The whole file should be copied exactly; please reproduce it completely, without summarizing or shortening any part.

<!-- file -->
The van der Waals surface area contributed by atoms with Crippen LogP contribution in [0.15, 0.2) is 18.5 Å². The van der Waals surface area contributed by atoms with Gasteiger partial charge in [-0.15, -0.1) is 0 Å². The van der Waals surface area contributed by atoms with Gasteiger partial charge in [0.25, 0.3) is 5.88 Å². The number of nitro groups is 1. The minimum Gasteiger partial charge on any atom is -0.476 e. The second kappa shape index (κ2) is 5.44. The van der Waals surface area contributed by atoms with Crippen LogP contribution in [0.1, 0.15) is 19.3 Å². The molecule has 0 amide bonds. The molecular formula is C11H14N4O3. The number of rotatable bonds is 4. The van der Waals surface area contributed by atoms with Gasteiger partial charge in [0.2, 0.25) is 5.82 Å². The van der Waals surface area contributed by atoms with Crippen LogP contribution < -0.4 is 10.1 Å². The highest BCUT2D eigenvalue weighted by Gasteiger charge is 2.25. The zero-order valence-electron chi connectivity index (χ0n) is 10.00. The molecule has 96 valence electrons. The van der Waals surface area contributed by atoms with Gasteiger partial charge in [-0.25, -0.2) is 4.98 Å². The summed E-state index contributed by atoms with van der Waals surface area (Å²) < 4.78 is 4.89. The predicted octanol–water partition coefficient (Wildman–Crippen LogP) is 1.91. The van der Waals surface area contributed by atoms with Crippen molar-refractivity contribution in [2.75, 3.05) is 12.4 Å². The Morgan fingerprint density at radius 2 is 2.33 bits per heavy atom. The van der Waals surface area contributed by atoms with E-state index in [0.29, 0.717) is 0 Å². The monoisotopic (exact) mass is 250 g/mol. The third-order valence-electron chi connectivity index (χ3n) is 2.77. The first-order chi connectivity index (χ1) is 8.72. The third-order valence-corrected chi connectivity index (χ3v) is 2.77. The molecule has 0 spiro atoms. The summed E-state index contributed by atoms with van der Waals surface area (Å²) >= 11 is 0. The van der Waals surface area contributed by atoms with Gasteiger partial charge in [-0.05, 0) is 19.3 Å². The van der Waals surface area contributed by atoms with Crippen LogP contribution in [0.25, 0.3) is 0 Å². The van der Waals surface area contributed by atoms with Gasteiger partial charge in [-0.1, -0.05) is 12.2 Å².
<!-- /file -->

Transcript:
The van der Waals surface area contributed by atoms with Crippen LogP contribution in [0.15, 0.2) is 18.5 Å². The van der Waals surface area contributed by atoms with Gasteiger partial charge in [-0.15, -0.1) is 0 Å². The van der Waals surface area contributed by atoms with Gasteiger partial charge in [0.25, 0.3) is 5.88 Å². The number of nitro groups is 1. The minimum Gasteiger partial charge on any atom is -0.476 e. The second kappa shape index (κ2) is 5.44. The van der Waals surface area contributed by atoms with Crippen LogP contribution in [0.1, 0.15) is 19.3 Å². The molecule has 0 amide bonds. The molecular formula is C11H14N4O3. The number of rotatable bonds is 4. The van der Waals surface area contributed by atoms with Gasteiger partial charge in [0.2, 0.25) is 5.82 Å². The van der Waals surface area contributed by atoms with Crippen LogP contribution < -0.4 is 10.1 Å². The highest BCUT2D eigenvalue weighted by Gasteiger charge is 2.25. The zero-order valence-electron chi connectivity index (χ0n) is 10.00. The molecule has 96 valence electrons. The van der Waals surface area contributed by atoms with Gasteiger partial charge in [-0.25, -0.2) is 4.98 Å². The summed E-state index contributed by atoms with van der Waals surface area (Å²) < 4.78 is 4.89. The predicted octanol–water partition coefficient (Wildman–Crippen LogP) is 1.91. The van der Waals surface area contributed by atoms with Crippen molar-refractivity contribution in [2.75, 3.05) is 12.4 Å². The Morgan fingerprint density at radius 2 is 2.33 bits per heavy atom. The van der Waals surface area contributed by atoms with E-state index in [0.29, 0.717) is 0 Å². The monoisotopic (exact) mass is 250 g/mol. The third-order valence-electron chi connectivity index (χ3n) is 2.77. The first-order chi connectivity index (χ1) is 8.72. The third-order valence-corrected chi connectivity index (χ3v) is 2.77. The molecule has 0 spiro atoms. The summed E-state index contributed by atoms with van der Waals surface area (Å²) >= 11 is 0. The van der Waals surface area contributed by atoms with Gasteiger partial charge in [-0.05, 0) is 19.3 Å². The van der Waals surface area contributed by atoms with Crippen LogP contribution in [0.25, 0.3) is 0 Å². The van der Waals surface area contributed by atoms with Gasteiger partial charge in [-0.1, -0.05) is 12.2 Å².